In Australasia, alcohol is consumed widely, but tensions persist over the amount of restraint that should be applied to its marketing.
Australia and New Zealand represent the extremes of marketing. The WHO has identified that both countries are reliant on voluntary codes, which are industry-led policies.
What is the cross-border alcohol market?
Multinational corporations use alcohol marketing to boost sales and make alcohol a more common product. Most of the advertising takes place on digital media.
Alcohol corporations can now access cheap advertising through the increased use of media platforms. A campaign in Australia that targets young people interested in alcohol could be run for as little as US$2.
The impact of marketing messages on digital media has increased.
Brands engage with users via social media, encouraging them to post, share, and like -branded images and messages. More drinking is associated with higher user engagement.
AB InBev is one of the multinational corporations that has embraced digital platforms to promote their alcohol products. Pavlo Gonchar/Getty Images
These advertisements are more powerful than ever, and this is a testament to the power of “personalized marketing.” Now, companies can target “look-alike” audiences and individuals.
The vast amount of data that is collected when we interact, buy products and show our passions and interests through clicks and likes makes this approach possible.
These data are extremely valuable for marketers and alcohol companies. This data gives marketers and alcohol corporations valuable insight into what time of day is best, which brand of liquor to use, and what type of marketing message we should send.
Read more: Alcohol advertising has no place on our kids’ screens
All groups across society are vulnerable to being bombarded by messages encouraging the purchase and consumption of alcohol.
Digital advertising is aimed at everyone. It can be used to target teenagers who are looking for brands that represent their personality, young adults in Australia and New Zealand who are the most “occasion drinkers,” and some adults of any age, especially those with drinking habits they may not change easily in later years.
Digital media is now a marketing system that encompasses all aspects of marketing. The “buy” button, with its home delivery option and no age checks or alcohol tests, provides a marketing and distribution platform.
In New Zealand, sales online increased during the COVID-19 lockdowns, especially among heavy drinkers.
Metaverse: Entering the metaverse
The alcohol industry now shows its initiative by entering the metaverse. According to one commentator, you should understand the metaverse.
Take today’s social networks, add sophisticated 3D and a variety of entertainment and gaming options, and then top it off with data-driven individualization. You have a supersized network of social media called the metaverse.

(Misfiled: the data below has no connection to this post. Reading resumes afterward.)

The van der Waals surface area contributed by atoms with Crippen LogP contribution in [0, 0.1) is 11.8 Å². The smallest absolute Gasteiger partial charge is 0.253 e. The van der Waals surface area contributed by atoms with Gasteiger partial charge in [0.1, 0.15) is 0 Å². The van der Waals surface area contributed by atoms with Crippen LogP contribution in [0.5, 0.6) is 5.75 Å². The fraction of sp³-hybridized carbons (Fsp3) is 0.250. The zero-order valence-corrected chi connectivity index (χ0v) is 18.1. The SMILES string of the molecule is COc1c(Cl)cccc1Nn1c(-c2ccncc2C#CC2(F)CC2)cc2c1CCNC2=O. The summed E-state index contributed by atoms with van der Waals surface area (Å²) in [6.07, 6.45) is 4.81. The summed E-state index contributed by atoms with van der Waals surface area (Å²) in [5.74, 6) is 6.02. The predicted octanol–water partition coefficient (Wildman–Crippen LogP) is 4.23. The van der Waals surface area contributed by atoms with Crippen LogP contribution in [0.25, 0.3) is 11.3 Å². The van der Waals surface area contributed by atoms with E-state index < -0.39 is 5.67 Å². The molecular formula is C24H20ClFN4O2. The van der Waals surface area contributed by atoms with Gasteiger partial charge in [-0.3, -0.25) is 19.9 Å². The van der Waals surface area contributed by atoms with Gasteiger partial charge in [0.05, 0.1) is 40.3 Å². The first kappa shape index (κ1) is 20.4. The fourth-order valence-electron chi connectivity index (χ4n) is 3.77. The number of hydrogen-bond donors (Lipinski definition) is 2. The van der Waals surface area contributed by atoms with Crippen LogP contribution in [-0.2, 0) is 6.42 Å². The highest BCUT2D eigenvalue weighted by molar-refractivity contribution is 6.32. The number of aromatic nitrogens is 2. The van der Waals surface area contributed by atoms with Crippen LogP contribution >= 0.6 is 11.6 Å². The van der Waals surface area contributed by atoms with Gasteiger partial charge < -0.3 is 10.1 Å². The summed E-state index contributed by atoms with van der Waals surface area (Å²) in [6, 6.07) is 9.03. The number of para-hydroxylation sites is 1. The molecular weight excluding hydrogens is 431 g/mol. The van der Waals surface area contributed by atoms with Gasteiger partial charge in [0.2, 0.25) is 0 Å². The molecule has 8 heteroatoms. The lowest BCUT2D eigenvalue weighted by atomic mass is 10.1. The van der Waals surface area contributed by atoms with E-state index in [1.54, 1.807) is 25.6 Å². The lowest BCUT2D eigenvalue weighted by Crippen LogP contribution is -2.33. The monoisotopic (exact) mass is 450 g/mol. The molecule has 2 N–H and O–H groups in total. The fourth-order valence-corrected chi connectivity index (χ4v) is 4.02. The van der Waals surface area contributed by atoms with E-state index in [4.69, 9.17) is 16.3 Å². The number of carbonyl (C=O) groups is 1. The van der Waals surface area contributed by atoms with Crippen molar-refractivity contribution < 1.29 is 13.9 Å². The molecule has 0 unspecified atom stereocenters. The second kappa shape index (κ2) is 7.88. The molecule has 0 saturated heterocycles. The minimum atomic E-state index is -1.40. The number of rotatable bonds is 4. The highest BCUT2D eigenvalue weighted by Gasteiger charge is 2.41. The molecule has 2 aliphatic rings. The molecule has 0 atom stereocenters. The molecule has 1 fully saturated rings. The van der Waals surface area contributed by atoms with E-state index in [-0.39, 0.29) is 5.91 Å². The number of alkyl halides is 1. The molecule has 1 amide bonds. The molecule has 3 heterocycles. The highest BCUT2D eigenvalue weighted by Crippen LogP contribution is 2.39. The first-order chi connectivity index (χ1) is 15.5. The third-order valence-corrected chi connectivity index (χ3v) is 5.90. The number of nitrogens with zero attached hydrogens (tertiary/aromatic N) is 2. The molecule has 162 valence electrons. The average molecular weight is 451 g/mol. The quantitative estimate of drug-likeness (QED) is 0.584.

Read more: NZ children see more than 40 ads for unhealthy products each day. It’s time to change marketing rules.
In terms of marketing, this provides a new opportunity. The biometric data essential to a virtual reality experience is also available to develop “biometric psychographics,” allowing for the even greater personalization of advertising.
Metaverse avatars can create virtual alcohol brands that are used to develop brand loyalty in real life. Virtual reality will also transform ecommerce and increase sponsorship power.
AB InBev was one of the first global alcohol corporations to adopt the metaverse. Stella Artois is one of the brands that sponsor the Australian Zed Run Platform, where virtual horses can race, be bred, and traded. Zed Run’s platform grew by 1,000% in early 2021.
Zed Run, a digital horse racing game, has become wildly popular. Alcohol companies are using it to reach out to a whole new audience. Lisa Maree Williams/Getty Image
Alcohol harm reduction through regulation
The digital world is very dynamic. Most policymakers and public health practitioners find it opaque. The WHO report makes no mention of the metaverse being a marketing tool for alcohol across borders.
Policymakers must debate how they can better understand the risks associated with marketing hazardous products like alcohol.
The WHO report describes a number of partial and ineffective approaches to regulating marketing on digital media.
Finland’s regulation on user-shared brand material has failed because it did not interfere with social media platform architecture, which relies on engagement through sharing and liking.
Norway is one of the most successful countries cited in the WHO report. It has banned alcohol advertising, including digital marketing.
Read more: Children’s health hit for six as industry fails to regulate alcohol ads.
The report emphasizes the need for surveillance and enforcement, suggesting ways in which alcohol companies could be penalized for marketing breaches.
As a template for future discussions, the Framework Convention on Tobacco Control can be used to support international agreements.
Officials and policymakers can learn a lot from the response to tobacco advertising. The public health goal of alcohol does not equal the goal of smoke-free. The purpose of the advocates is not to eliminate alcohol.
There are also parallel arguments for creating a healthier environment in the media through regulation to prevent alcohol products from being promoted via ever-more sophisticated psychological and technological tools.
This marketing is increasing consumption, which in turn increases harm. The WHO report is timely and important.